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When I start Eclipse from the Unity launcher I get this message:

Could not find the folder 'tools' inside SDK '/home/engine/android-sdks/'

But when I type in the terminal

sudo eclipse

it works properly, and after running

sudo chown -R $USER:$USER ~

I got this:

/home/engine/.gvfs : Permission denied

after that I tried :

engine@Engine:~$ ls -al /home/engine/android-sdks/

and I got this :

total 36
drwxrwxr-x  5 engine engine  4096 Jul 31 22:17 .
drwx------ 57 engine engine 20480 Aug 11 10:26 ..
drwxrwxr-x  2 engine engine  4096 Jul 31 22:17 add-ons
drwxrwxr-x  2 engine engine  4096 Jul 31 22:17 platforms
drwxrwxr-x  2 engine engine  4096 Jul 31 22:17 temp

thanks Eliah Kagan

Is there any reason for this?

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2 Answers 2

up vote 2 down vote accepted

There may be two things going on here:

  • Ownership: Files located in the user's home directory may be owned by root, when they should be owned by the user.

  • Location: Files may be located in root's home directory (/root) when they should be located in the user's home directory. (The OP figured this out, but accepted this answer, so I've augmented it to include this for the benefit of others experiencing this problem.)

Fixing Ownership

sudo eclipse runs Eclipse as root, but it still uses your (that is, not root's) home directory to save its files. Since it runs as root, files it creates are owned by root, and users other than root cannot access them. The result is that if you've run sudo eclipse once, Eclipse can only be run via sudo eclipse afterwards, until the problem is fixed.

This is not actually a permissions problem, it is an ownership problem, and the solution is to retake ownership on the affected files and folders. It's usually safe to be the owner of all the files inside your home folder. So, with Eclipse not running, run this command:

sudo chown -R $USER:$USER ~

$USER will be expanded by the shell to your username, so you can run that command exactly as-is. Alternatively, if you want to replace $USER with your actual username (in this case, engine), that works too.

How that command works:

  • chown is the command for changing ownership on files and directories.
  • ~ is shell shorthand for your home directory.
  • -R means it's not just changing ownership of your home directory, but that the operation is to apply recursively, to all files contained anywhere within your home directory.
  • The first $USER means you will be the owner of the files. The second $USER (after the :) means your user's group (the group created with your user account, to be the default group-owner of your files) will be the group owner.

For future reference:

  • If you must run a graphical application as root, you should use a graphical sudo frontend like gksu/gksudo or kdesudo. This sets the $HOME environment variable to /root--root's home directory. (It also makes a copy of ~/.Xauthority.)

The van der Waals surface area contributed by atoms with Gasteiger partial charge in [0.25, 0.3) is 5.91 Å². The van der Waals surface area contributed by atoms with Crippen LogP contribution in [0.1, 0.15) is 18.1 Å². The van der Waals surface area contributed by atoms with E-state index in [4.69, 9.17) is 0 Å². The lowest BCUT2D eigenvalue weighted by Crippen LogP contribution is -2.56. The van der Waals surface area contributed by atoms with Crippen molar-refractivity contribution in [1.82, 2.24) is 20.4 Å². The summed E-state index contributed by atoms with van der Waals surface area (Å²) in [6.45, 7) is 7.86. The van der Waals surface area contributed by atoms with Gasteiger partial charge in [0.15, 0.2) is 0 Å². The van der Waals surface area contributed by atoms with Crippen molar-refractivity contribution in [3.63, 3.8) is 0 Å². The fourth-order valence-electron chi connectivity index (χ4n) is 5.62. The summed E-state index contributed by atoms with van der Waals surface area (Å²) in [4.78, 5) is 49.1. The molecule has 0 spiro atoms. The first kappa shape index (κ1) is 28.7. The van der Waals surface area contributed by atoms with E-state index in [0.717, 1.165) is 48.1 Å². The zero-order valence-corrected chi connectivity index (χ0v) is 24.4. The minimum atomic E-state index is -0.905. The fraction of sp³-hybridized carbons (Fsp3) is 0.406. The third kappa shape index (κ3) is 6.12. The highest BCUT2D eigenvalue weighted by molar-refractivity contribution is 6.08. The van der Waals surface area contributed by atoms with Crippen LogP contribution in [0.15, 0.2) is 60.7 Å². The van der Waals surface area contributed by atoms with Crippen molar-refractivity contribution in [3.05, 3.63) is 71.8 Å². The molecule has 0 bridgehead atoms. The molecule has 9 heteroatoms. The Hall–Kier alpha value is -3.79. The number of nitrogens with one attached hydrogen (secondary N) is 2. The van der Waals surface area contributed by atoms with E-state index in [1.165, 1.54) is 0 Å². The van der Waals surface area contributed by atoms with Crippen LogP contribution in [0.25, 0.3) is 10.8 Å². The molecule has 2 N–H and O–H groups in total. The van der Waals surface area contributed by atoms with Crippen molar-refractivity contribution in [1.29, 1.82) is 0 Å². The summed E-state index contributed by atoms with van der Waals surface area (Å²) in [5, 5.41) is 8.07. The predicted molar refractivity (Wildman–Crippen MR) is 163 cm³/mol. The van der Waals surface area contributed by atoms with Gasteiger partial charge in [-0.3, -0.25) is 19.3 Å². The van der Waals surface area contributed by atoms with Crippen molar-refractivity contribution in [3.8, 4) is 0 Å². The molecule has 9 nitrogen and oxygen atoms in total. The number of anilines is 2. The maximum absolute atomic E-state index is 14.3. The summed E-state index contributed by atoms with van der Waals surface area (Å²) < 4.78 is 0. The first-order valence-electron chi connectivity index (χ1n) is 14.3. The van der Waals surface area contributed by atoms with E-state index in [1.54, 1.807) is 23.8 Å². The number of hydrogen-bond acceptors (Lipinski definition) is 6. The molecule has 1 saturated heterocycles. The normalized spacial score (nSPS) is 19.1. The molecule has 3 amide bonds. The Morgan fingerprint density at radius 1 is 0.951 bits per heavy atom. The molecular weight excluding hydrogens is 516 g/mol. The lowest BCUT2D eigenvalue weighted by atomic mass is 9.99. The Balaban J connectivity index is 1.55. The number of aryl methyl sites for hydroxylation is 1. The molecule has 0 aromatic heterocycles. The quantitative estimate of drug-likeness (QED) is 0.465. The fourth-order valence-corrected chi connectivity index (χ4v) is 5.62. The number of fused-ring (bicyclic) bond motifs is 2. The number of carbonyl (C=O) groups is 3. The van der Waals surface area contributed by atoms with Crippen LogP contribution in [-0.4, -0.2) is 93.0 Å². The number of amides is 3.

• However, it's best not to run complex applications like Eclipse or Firefox as root at all, for security reasons. Some graphical utilities must run as root to work, but Eclipse is not an administration tool, and you should never need to run it as root. If you do, something is wrong.

Fixing Location

As @Engine wrote:

The problem wasn't the whole directory, but only the folder /tools in android-sdks. I copied it from the root folder and then I gave my user the ownerships rights with:

chown -R $USER:USER ~

That is to say that, when eclipse had been run as root, it had (at least at some point) used root's home directory (not the user's home directory), and the Android SDK had been stored inside root's home directory.

  • Either that, or the Android SDK could have been manually installed as root beforehand.

For the benefit of others with this problem:

  • The tools folder can be copied from inside /root with:

    sudo cp -R /root/android-sdks/tools ~/android-sdks/
  • Or you can move the tools folder (rather than copying) with:

    sudo mv /root/android-sdks/tools ~/android-sdks/

Then fix ownership as described above. Or, just for the relocated tools folder, with:

sudo chown -R $USER:$USER ~/android-sdks/tools
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Yes, I know this issue.

Check/change permissions for the folder. (Use 755.)

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This is an ownership problem rather than a permissions problem. It might be possible to work around it by changing the permissions, but that would likely produce additional problems. Instead, ownership of the files should be changed back from root to engine. –  Eliah Kagan Aug 11 '12 at 21:37
755 ? sorry but I'm really new in Linux, can explainor write the full cmd :) thanks –  Engine Aug 11 '12 at 22:12

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